It deeply bothered her that there was, and still is, a glaring hole in freeskiing media for showcasing female athletic drive and talent as star of the storyline, not a sidebar. She also understood the roots of the problem deeply. As a female skier, even one of the very top, she admits even she still had qualms about stepping out and asking for exactly what she wanted.  

“I don’t know if it was ingrained in me or what, but for whatever reason, I definitely wasn’t outspoken enough about what I wanted to ski, Parker told Tracy Ross for a Red Bull story in 2018. Maybe I was slightly more passive, being the youngest, or being the only girl out there, but maybe [women] have these behaviors I think are taught from the rest of society, she expounded in a recent phone call.

“Years ago, Elyse Saugstad made her own edit. It was gritty and amazing. She just took it on and did it herself. It was so inspiring, she just made it happen without being involved with a big production crew. That was huge for me,” Parker said. “When I was 16, I watched Sarah Burke fight for equal prize money, and Olympic inclusion. I didn’t even understand the gravity of what she fought for so graciously. It was so important for our sport.”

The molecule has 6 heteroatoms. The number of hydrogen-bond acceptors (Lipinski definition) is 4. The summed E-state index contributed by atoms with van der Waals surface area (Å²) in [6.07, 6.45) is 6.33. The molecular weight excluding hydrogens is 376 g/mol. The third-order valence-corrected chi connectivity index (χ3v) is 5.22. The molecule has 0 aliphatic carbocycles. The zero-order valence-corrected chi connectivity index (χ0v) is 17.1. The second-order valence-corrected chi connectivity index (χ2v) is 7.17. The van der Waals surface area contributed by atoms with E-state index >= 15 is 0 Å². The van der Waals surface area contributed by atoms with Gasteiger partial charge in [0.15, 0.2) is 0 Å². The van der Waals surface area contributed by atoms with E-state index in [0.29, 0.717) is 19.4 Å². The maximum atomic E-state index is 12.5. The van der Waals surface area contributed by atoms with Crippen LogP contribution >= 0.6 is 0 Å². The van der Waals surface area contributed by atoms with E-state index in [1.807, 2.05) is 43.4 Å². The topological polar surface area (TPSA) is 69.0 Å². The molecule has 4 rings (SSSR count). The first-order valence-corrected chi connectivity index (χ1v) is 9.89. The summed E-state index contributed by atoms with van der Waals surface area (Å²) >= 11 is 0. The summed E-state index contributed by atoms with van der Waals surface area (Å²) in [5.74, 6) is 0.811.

So when Parker found herself in a position to make a difference herself, she thought of a high profile, female-heavy but including men (such as last year’s Jackson segment) film series.  “All the male athletes I’ve ever skied with are a huge part of why I am who I am in the mountains. My reality out there is not only female,” she said. But there’s a demand for more high level female content. People love it. I knew I could use a big platform to bring on other women, and inspire them to create their own opportunities as well.” But Parker knew she’d have to convince companies there’s money in heavily promoting female athletes. 

After collaborating with Squamish-based Reel Water Productions on the proposal, Parker took her idea to Red Bull, and the action sports media giant gave her the go-ahead. It was a huge opportunity“Once they gave me Originate, I realized I didn’t know how to be a leader. It was a steep learning curve, to be out there, be in charge, and bring my proposals and ideas to the table. I learned to say unapologetically what I want – in business and in skiing.” 

She handily succeeded in her goal of proving the market is there for more female content. “I know it has been one of Red Bull’s more successful TV shows overall, with viewership and engagement,” she said. “I get a lot of feedback from dads who have daughters, thanking me for making something that gives their daughter something pure and inspiring to look up to. That’s something that’s really important to me, the female role model.”  

The ability to have such a positive influence through her skiing is something that Parker finds immensely gratifying, in addition to the fantastic opportunities to up the ante on her own skills and career. “You can let people know they can create their own path too, the opportunity is there,’ she said. “I think that’s actually more important than skiing accomplishments.”